Billabong Flats – Australian animal stories

Billabong Flats, the creation of Ria Loader is a mythical place in the Australian Bush. Full color images accompany the first three stories, published by Book View Cafe in November 2020.

It shares space with other imaginary places like the Five Acre Wood, the Peace Rock, and the abode of Ratty and Mole. It is just as real as you’d like it to be – no more, and no less.

The animals dream the world, as much as the world creates them. The Land speaks through them. They welcome all, no matter how different they may be, or what native languages they may speak. When they come together, they can all speak the same, the voices become that of friendship and accord, where all can have adventures together.

Art prints are available at sagedepot.com.

https://sagedepot.com

Travel: Sydney from an insider

I thought it might be fun to share some thoughts on my home town, Sydney. I am traveling home later in the summer to walk on the beaches of my childhood, to fill myself with the sights and sounds of home.

Sydney Gardens
One of the best things about Sydney is the gardens with views of the water. The Botanical Gardens can be entered from the St James station end, across from the New South Wales Art Gallery, or from down near the Opera House. It is a lovely planned garden, with a plethora of interesting and brightly colored flowers, wandering Ibis, shelters and follies. You can see fabulous views of the water from the gardens. Other fantastic views are just around the curve of the walk. Locals wander the gardens too; it’s a favorite place for lunch in the middle of the city.

SydneyGardens

Beaches of course
No trip to Sydney would be complete without a visit to a beach or two. One of my most favorite memories is taking a ferry ride over to Manly (a passenger ferry, boarded via a plank, I kid you not). Along the boardwalk, on the way to the beach, get some fish and chips to eat out of the paper bag, hot and fresh, on Manly Beach. Another treat is to take a train out to some of the Southern Beaches. If rivers are more to your liking, the National Parks are accessible by train from Central Station, and you can rent a row boat for an easy afternoon on the water.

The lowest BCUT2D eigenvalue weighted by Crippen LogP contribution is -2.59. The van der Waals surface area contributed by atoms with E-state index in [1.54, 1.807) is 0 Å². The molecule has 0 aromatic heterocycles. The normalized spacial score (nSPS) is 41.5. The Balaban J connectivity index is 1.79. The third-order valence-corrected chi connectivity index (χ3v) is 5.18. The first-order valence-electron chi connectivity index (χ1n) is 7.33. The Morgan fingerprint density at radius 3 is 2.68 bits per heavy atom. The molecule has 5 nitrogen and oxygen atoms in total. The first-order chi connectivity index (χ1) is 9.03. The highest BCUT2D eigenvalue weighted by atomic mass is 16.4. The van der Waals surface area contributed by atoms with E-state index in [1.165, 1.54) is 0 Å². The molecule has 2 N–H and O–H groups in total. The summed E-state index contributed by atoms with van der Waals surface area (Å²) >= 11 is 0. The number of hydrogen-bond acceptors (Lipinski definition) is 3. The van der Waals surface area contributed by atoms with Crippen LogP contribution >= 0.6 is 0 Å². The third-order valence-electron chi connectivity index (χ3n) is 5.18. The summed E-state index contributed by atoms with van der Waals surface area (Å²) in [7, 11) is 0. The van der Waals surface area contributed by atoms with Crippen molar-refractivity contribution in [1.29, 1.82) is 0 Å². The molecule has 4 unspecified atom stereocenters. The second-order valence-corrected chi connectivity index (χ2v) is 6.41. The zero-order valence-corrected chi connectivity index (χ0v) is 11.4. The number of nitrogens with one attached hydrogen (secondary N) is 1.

ManlyBeach2

A trip to the zoo
It’s true that we have the wackiest animals on the planet. Among them are kangaroos and koalas. Locals who rescue roos will tell you that the little blighters do kick, as I learned when I was in high school. A friend rescued a wallaby, and when it had grown a bit, we got kicked if we got in its way. The cuddly looking koalas sport wicked claws, all the better to climb the local gum trees. Find both of these animals at Taronga Park Zoo. Catch a view of the emu, the crocodile and the lyrebird with its fabulous plumage too. You can also get up close, though behind glass, from some of the worlds most poisonous critters, if that takes your fancy.

AustralianAnimals

Hyde Park – green belt through the city
Hyde ParkHyde Park is a great lunch spot in the middle of the city. Visit the Archibald Fountain, with its classic Greek figures Apollo, Diana, Pan and the Minotaur, right across from St Mary’s Cathedral near St James railway station. St Mary’s is a lovely spot, and interesting for being a north facing cathedral, instead of the usual east-facing architecture. Bit of a novelty. It even has a lady chapel all the way to the north, behind the main altar. Not something you’ll find on the tourist information sites.

WarMemorialThe War Memorial in Hyde Park has a figure of the fallen soldier, draped across his shield, and mothers carrying the fallen. The contemplation pool outside the memorial reflects all the moods of the Sydney sky. A walk across the street finds you at the Sydney Museum where you will find dinosaur bones and more rocks than you can poke a stick at. Along the way, stop to enjoy the enormous Morton Bay fig trees that are a feature of the park. Sit under a tree and watch the birds and do some people watching. When you’ve had your fill, find a café for some tea and scones, or latte served in a glass cup.

If you get lost, chat with a shopkeeper, or some of the locals. They’re friendly, I promise.

Children’s stories in the Australian Bush

Australian animals by Ria Loader

Billabong Flats animals by Ria Loader

These are modern fables, tales of the ordinary acts of kindness and friendship, of discovery and adventure. Purely invented, they come from memories of childhood. They occur at the intersection of seeing the animals in the wild, and imagining what their lives would be like if they could tell us stories.